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J Racial Ethn Health Disparities. 2018 Apr;5(2):357-365. doi: 10.1007/s40615-017-0378-5. Epub 2017 Jun 1.

Neighborhood Disadvantage, Residential Segregation, and Beyond-Lessons for Studying Structural Racism and Health.

Author information

1
Department of Sociology, University of Chicago, 1155 E 60th Street, Chicago, IL, 60636, USA. arriley@uchicago.edu.

Abstract

A recent surge of interest in identifying the health effects of structural racism has coincided with the ongoing attention to neighborhood effects in both epidemiology and sociology. Mindful of these currents in the literature, it makes sense that we are seeing an emergent tendency in health disparities research to operationalize structural racism as either neighborhood disadvantage or racial residential segregation. This review essay synthesizes findings on the relevance of neighborhood disadvantage and residential segregation to the study of structural racism and health. It then draws on recent literature to propose four lessons for moving beyond traditional neighborhood effects approaches in the study of structural racism and health. These lessons are (1) to shift the focus of research from census tracts to theoretically meaningful units of analysis, (2) to leverage historic and geographic variation in race relations, (3) to combine data from multiple sources, and (4) to challenge normative framing that aims to explain away racial health disparities without discussing racism or racial hierarchy. The author concludes that research on the health effects of structural racism should go beyond traditional neighborhood effects approaches if it is to guide intervention to reduce racial and ethnic health disparities.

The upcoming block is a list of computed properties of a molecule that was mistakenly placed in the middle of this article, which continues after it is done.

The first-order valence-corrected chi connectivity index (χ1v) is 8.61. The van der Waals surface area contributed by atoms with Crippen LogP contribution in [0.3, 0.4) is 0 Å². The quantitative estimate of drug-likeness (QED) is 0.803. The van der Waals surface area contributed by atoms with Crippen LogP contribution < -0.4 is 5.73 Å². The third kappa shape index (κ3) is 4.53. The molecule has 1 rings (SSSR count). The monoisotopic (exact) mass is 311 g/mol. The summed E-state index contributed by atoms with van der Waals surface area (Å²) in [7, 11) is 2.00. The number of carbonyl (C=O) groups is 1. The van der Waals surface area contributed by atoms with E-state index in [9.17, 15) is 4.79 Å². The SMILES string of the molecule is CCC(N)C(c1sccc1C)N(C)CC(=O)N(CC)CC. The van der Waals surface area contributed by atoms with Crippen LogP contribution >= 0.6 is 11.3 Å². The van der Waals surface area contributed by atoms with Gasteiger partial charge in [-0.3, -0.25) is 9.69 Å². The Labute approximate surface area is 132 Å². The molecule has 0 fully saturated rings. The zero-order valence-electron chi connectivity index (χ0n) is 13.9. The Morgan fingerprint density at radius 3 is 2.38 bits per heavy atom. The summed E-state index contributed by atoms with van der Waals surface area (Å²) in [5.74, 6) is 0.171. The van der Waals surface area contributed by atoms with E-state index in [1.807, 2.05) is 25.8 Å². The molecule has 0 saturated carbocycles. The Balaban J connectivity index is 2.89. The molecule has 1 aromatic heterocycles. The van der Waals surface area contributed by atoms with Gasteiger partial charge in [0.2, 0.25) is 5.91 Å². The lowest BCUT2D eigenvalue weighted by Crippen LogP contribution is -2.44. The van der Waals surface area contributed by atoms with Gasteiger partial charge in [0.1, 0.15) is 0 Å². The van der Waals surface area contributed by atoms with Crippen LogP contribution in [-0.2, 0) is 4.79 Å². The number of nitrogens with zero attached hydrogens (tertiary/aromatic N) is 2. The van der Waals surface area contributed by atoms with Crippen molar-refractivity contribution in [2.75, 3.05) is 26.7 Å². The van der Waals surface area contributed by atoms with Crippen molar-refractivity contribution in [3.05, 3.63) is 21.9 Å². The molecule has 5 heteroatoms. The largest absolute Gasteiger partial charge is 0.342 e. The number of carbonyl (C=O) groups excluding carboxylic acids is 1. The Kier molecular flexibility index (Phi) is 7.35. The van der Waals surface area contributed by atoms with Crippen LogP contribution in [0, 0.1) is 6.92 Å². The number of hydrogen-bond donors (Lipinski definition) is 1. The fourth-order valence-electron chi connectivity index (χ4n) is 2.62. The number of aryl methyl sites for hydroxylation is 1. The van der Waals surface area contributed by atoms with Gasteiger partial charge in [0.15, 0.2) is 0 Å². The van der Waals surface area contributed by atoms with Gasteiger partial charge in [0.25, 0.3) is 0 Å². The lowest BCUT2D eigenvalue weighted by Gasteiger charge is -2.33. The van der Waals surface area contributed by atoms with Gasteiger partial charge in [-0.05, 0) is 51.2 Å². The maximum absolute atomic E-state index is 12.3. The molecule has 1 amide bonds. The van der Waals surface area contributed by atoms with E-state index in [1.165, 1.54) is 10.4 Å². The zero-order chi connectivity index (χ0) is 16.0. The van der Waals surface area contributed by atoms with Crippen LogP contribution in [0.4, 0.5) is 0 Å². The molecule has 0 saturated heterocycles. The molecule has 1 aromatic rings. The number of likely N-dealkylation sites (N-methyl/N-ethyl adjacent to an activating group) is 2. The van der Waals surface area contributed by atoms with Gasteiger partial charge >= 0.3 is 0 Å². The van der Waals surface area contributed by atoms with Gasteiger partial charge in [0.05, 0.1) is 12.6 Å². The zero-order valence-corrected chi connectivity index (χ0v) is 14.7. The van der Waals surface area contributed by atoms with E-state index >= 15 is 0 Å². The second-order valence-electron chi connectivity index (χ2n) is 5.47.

KEYWORDS:

Health disparities; Neighborhood disadvantage; Neighborhood effects; Racial inequality; Residential segregation; Structural racism

PMID:
28573643
DOI:
10.1007/s40615-017-0378-5
[Indexed for MEDLINE]

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